Lord Cornwallis' intelligence was telling him that the American forces were massing all over the Carolinas and possibly reinforcements were coming from the North. Tarleton per his orders, rode hard to Cornwallis' headquarters near Winnsboro.

He was immediately dispatched to find and destroy Sumter. On November 20th, 1780 he caught up with the feisty American at Blackstocks, South Carolina. A general engagement ensued and Sumter fought Tarleton to a standstill. In the action General Sumter was badly wounded and out of action for two and one half months, and then took to the field again. He lived to be 98! Although Blackstocks cost Tarleton more than 50 of his finest troopers, he had succeeded in temporarily knocking out Sumter’s force. Before he could return to Cornwallis he received orders that another major threat had been discovered. General Daniel Morgan with a sizable force of Continentals and Militia was coming up from another quarter. Tarleton, reinforced, was ordered to engage.

On January 17th, 1781 Tarleton confronted what was to be his undoing, The Battle of Cowpens. Daniel Morgan chose his ground with great care. His tactic was to turn Tarleton's strength and reputation against him. He deployed his small army in three ranks, with cavalry concealed in the surrounding woods. His militia in front, with orders to fire two rounds then "run", The next line was his famed rifle corps, and then the two regiments of the Continental Line. Tarleton, apparently banking on his fierce reputation, put his forces in the line of battle and launched a full scale attack. After inflicting some damage, the Militia broke as ordered and ran. Tarleton thinking he had routed the Americans then launched a full fledged charge - - they were decimated! Morgan then counter charged, and Colonel William Washington charged from the flank. Tarleton tried to rally his reserves, but failed, then turned and retreated as fast as he could. Washington in hot pursuit.

Col. Washington caught up to Tarleton, who turned with two officers and charged Washington. Washington slashed at the officer on Tarleton’s right, only to have his sabre snap at the hand guard. The British officer was about to strike down Washington, when his 14 year old Negro servant, Gillie fired his pistol, striking the Officer in the shoulder. Sergeant Major Perry then rushed in and saved Washington by deflecting the saber of the other officer and wounding him. Tarleton then fired his pistol, hitting Washington’s horse, turned and fled.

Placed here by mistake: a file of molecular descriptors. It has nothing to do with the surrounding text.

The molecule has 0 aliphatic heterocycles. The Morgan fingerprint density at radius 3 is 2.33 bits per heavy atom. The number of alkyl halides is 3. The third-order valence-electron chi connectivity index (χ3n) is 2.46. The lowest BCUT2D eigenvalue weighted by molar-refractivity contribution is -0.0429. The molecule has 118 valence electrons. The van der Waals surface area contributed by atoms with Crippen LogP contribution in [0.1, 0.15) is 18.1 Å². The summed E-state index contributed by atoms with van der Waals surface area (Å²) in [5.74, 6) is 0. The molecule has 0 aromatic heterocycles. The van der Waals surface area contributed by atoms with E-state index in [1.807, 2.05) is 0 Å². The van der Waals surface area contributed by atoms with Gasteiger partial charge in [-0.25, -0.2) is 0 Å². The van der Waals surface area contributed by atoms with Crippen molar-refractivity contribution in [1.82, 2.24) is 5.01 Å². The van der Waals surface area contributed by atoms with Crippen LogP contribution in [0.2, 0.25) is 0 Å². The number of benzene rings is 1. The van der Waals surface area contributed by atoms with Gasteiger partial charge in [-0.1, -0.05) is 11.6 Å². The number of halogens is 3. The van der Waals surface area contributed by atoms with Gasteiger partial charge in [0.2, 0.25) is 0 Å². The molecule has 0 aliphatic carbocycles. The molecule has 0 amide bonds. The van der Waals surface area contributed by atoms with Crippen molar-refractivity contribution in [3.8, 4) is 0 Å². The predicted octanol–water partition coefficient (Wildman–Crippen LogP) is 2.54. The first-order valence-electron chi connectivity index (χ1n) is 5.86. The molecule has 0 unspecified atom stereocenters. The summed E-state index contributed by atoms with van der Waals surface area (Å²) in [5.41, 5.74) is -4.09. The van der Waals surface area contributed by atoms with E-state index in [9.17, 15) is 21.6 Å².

Tarleton’s once feared Legion had been smashed. Approximately 100 killed, 229 wounded, and 600 captured. Among the dead, wounded and captured were sixty-six officers, thirty-nine of whom were dead. The Americans lost twelve killed and sixty wounded. The battle of Cowpens raised the morale of the Americans, with hundreds of militiamen volunteering, and was the deathblow to Cornwallis' offensive plans in the South. Such a defeat should have destroyed the reputation of any officer, but it appears to have not been the case for Tarleton. This writer believes that Cornwallis was so short of officers that he could not afford to lose any. Tarleton tendered his resignation, but it was refused in spite of the constant problems Cornwallis had with the ruthless tactics employed by Tarleton.

On March 15th, Tarleton was again to lead Cornwallis' cavalry, this time in the battle of Guilford Court House. Early in the battle he was wounded, losing two fingers, and at the end of the battle he was wounded again. Guilford Court House was considered a British victory, but the casualties were so high that Cornwallis had to retreat to the sea and seek either reinforcements or evacuation.

After being trapped at Yorktown, Cornwallis ordered Tarleton across the York River to Gloucester Point, apparently looking for an escape route. There Tarleton tangled with French cavalryman Duc de Lauzun and was almost captured.


Banastre Tarleton surrendered the British forces on Gloucester Point under the terms of Cornwallis' surrender. However, fearing that his reputation might cause him to be attacked, in spite of the surrender terms,  he stayed behind in Gloucester while the troops under his command surrendered. The Comte de Revel (Joachim du Perron), a sub-lieutenant in the French infantry who was a part of the force brought from the Caribbean by Admiral Comte de Grasse, provided an eyewitness account. Perron reported the British "were vexed to deliver" their weapons "to the Americans, for whom they showed great scorn; they called our soldiers and presented them with their guns."

Tarleton  had requested that General Rochambeau grant him protection and permission to remain within Gloucester.  Although Rochambeau considered Tarleton a butcher and bad officer, permission was granted.